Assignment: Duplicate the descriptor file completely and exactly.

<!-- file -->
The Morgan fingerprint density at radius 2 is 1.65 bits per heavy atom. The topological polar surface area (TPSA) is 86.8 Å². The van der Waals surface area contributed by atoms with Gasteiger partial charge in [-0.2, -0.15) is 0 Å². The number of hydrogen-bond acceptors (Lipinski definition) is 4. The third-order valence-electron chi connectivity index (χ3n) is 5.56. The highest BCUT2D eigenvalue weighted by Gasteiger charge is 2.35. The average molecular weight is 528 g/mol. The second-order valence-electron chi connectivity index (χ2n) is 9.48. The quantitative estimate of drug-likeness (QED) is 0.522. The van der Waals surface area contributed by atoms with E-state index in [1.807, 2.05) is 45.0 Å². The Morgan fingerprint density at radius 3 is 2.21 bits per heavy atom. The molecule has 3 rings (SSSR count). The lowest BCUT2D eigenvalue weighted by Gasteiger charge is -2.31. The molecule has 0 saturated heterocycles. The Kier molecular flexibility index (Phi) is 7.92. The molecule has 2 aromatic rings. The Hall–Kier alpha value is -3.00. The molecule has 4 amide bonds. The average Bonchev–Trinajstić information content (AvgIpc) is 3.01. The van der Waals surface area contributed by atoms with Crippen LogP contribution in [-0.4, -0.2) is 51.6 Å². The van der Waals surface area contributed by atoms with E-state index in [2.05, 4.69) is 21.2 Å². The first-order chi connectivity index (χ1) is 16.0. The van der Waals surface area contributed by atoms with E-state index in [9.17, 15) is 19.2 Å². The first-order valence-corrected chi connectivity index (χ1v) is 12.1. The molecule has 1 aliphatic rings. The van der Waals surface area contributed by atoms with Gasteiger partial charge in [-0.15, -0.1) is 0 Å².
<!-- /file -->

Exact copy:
The Morgan fingerprint density at radius 2 is 1.65 bits per heavy atom. The topological polar surface area (TPSA) is 86.8 Å². The van der Waals surface area contributed by atoms with Gasteiger partial charge in [-0.2, -0.15) is 0 Å². The number of hydrogen-bond acceptors (Lipinski definition) is 4. The third-order valence-electron chi connectivity index (χ3n) is 5.56. The highest BCUT2D eigenvalue weighted by Gasteiger charge is 2.35. The average molecular weight is 528 g/mol. The second-order valence-electron chi connectivity index (χ2n) is 9.48. The quantitative estimate of drug-likeness (QED) is 0.522. The van der Waals surface area contributed by atoms with E-state index in [1.807, 2.05) is 45.0 Å². The Morgan fingerprint density at radius 3 is 2.21 bits per heavy atom. The molecule has 3 rings (SSSR count). The lowest BCUT2D eigenvalue weighted by Gasteiger charge is -2.31. The molecule has 0 saturated heterocycles. The Kier molecular flexibility index (Phi) is 7.92. The molecule has 2 aromatic rings. The Hall–Kier alpha value is -3.00. The molecule has 4 amide bonds. The average Bonchev–Trinajstić information content (AvgIpc) is 3.01. The van der Waals surface area contributed by atoms with Crippen LogP contribution in [-0.4, -0.2) is 51.6 Å². The van der Waals surface area contributed by atoms with E-state index in [2.05, 4.69) is 21.2 Å². The first-order chi connectivity index (χ1) is 16.0. The van der Waals surface area contributed by atoms with E-state index in [9.17, 15) is 19.2 Å². The first-order valence-corrected chi connectivity index (χ1v) is 12.1. The molecule has 1 aliphatic rings. The van der Waals surface area contributed by atoms with Gasteiger partial charge in [-0.15, -0.1) is 0 Å².